At the Rising of the Moon. Dermot Somers. Baton Wicks, London. 208 pages. Paperback.
Most climbing literature comes from climbers who write. Dermot Somers, however, sounds like a writer who also happens to climb. The distinction turns on two factors, both of them easy to find in this collection of ten short stories. One is his relation to language. Of course, fiction allows for a freer play of language than non-fiction. But Somers displays such relish for the surprising metaphor, the vivid but unusual image, and the right word that the genre seems to matter. Even when this delight, this urge to write, leads Somers to risk excess, it seems more a foible than a fault. Perhaps one example from the longest story, “Lightning in the Dark,” will serve to make both points.
Tony woke to the sound of Kathmandu rasping like a glass-cutter at the hotel window. The last traces of darkness were being scraped from the city releasing the exact cacophony sleep had drowned the night before, as if day were a nonstop affair in the street which never actually ceased, but was subdued by bouts of darkness.… The torn window-mesh was designed to let mosquitoes in and sieve sanity out.
This sense of playing with the materials at hand frequently extends beyond the words themselves to the level of the scene. In “A Tale of Spendthrift Innocence,” the narrator and his partner are following an independent (and marginally competent) French duo up the north face of the Dru. When Henri is on the verge of a giant uncontrolled pendulum into the side of a pillar, Somers momentarily sees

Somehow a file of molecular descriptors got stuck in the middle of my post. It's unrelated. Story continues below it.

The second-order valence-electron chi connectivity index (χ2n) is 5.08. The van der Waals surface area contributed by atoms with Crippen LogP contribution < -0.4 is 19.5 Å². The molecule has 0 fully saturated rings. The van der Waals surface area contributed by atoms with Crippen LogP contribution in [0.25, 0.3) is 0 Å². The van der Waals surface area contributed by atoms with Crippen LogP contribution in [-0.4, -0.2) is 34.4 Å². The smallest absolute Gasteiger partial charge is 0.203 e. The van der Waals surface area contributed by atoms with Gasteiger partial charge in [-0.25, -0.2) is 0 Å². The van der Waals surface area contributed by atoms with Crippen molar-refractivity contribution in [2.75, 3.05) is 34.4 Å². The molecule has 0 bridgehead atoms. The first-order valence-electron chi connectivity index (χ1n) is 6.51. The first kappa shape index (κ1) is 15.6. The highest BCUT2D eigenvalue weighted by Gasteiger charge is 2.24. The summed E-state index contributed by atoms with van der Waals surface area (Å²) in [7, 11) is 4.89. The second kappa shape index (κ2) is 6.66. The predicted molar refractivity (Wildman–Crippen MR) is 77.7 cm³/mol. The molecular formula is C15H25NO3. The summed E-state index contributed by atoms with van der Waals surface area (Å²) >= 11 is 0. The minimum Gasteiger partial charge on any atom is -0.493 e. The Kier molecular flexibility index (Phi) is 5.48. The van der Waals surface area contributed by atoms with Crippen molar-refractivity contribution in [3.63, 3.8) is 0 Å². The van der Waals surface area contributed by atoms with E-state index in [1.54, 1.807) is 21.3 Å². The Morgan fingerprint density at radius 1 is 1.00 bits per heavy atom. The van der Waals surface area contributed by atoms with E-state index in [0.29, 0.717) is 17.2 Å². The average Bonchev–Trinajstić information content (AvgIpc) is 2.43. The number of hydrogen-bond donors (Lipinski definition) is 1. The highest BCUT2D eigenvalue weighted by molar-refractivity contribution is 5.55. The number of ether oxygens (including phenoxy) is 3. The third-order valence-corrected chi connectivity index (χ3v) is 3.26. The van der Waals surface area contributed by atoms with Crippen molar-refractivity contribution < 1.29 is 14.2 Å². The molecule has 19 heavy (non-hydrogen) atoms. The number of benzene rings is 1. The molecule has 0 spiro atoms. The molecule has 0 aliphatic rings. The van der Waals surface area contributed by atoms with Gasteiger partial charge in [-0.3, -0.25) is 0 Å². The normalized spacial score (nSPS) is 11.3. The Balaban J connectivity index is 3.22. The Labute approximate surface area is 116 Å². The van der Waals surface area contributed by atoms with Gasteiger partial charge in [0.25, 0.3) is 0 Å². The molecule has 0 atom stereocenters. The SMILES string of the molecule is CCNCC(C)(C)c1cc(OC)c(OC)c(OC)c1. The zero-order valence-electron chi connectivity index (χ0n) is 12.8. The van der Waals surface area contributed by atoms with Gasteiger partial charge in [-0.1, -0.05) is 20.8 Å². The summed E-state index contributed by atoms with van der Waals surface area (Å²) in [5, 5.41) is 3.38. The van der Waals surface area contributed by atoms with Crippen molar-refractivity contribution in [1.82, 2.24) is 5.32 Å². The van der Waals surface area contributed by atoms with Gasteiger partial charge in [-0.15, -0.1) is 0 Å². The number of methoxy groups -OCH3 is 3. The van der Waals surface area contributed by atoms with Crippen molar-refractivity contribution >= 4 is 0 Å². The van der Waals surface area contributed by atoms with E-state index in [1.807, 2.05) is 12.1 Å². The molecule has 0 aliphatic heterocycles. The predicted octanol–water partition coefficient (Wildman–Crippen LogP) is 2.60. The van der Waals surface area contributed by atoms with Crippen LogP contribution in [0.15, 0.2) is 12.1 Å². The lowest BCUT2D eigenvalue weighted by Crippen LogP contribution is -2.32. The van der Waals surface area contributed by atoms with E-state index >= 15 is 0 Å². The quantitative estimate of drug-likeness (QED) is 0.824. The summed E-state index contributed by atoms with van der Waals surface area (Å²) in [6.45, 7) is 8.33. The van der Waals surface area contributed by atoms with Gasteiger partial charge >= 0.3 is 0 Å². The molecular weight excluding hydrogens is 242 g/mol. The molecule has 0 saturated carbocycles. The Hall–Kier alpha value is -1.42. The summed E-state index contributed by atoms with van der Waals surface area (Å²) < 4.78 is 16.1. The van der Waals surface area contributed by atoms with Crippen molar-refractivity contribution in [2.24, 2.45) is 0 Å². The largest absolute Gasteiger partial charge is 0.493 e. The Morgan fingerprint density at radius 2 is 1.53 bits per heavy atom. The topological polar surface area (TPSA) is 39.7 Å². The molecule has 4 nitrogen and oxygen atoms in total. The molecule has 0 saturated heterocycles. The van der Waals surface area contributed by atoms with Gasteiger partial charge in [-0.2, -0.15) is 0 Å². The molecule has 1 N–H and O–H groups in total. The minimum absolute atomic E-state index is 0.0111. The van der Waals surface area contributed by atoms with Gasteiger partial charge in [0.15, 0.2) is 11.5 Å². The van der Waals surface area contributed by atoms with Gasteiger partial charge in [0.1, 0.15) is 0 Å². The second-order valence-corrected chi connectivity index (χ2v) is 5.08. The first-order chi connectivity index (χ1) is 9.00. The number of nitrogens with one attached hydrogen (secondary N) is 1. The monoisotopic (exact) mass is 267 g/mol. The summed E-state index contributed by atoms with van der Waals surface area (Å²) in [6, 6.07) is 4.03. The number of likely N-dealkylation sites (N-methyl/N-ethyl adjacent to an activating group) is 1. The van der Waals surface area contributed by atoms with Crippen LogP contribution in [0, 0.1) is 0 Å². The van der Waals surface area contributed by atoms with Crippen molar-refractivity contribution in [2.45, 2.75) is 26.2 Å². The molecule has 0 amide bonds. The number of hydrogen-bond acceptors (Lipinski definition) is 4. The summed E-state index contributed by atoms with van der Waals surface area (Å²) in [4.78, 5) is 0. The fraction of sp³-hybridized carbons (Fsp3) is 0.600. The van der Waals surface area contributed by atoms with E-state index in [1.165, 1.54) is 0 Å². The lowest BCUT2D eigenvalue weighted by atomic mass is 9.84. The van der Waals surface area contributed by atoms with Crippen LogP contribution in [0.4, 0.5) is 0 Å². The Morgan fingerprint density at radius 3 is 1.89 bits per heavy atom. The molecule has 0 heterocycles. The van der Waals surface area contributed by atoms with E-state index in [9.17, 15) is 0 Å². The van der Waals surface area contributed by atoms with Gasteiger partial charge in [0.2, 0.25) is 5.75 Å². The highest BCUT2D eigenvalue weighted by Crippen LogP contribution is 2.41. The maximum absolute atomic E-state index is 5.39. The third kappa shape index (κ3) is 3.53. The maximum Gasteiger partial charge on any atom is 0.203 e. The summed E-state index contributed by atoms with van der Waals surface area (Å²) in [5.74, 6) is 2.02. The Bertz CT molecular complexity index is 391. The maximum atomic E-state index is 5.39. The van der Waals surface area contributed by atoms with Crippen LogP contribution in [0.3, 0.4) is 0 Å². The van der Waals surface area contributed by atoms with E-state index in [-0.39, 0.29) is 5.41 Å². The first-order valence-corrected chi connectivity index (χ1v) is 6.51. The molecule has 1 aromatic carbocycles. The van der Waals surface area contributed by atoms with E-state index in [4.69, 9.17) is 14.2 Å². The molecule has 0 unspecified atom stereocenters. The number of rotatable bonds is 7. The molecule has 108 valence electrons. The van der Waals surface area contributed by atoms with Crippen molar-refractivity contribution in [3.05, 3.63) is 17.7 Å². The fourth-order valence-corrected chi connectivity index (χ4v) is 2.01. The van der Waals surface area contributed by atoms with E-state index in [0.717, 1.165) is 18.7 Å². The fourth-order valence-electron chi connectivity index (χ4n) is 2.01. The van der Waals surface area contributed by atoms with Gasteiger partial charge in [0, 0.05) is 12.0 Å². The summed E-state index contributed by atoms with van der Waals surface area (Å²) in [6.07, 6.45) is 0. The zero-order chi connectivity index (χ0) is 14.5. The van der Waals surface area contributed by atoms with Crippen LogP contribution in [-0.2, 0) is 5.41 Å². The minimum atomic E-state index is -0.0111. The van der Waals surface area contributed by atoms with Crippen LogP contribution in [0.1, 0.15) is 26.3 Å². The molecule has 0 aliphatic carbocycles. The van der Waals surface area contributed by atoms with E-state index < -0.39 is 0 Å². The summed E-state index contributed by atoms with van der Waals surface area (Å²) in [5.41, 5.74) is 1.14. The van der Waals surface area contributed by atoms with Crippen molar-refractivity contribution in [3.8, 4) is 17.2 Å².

Laurel and Hardy mullocking the piano up the thousand steps all over again. There was something simultaneously disastrous and invincible about this pair—the rubber-bones of roughhouse comedy. I felt that if Henri took his hundred-foot swing and pancaked onto a rock he would simply raise his little bowler hat of a helmet, measure the lump on his head, stalk up the rope, and punch Jacques on the nose, who would promptly somersault a hundred feet down the north face only to spring back like a Jacques-in-the-box, and …
The second factor which sets Somers’ work off from the bulk of climbing literature is the role of climbing. In fact, three of these stories have nothing to do with climbing at all, and in several of the others climbing is only something that happens in the background. When climbing plays a larger role, the stories remain primarily about the characters—their perceptions, feelings, failings, and interactions with others. Somers’ climbers climb the way Smith runs in The Loneliness of the Long Distance Runner or the way Eddie Felson plays pool in The Hustler. Even so, Somers can vividly portray both the way climbing feels and the way climbers feel. Standard climbing literature, on the other hand, even the fiction that has sprouted up in recent years, is more grounded in action and drama with comparatively little suggestion of the complexity of life outside of climbing.
Somers has a considerable range. “Kumari’s House" is a story as dark as an Alpine hut. “John Paul II” is hilarious. “Stone Boat” constructs a myth. “The Singer” is a song the singer could have sung. Given this range and Somers’ approach to writing, it is not surprising, or even disappointing, that some of the stories are quite a bit better than others. It’s like climbing. If a particular route does not offer all one had hoped, the next one probably will. And like climbing, although I do not know exactly what to expect, I look forward to more encounters with Somers’ work.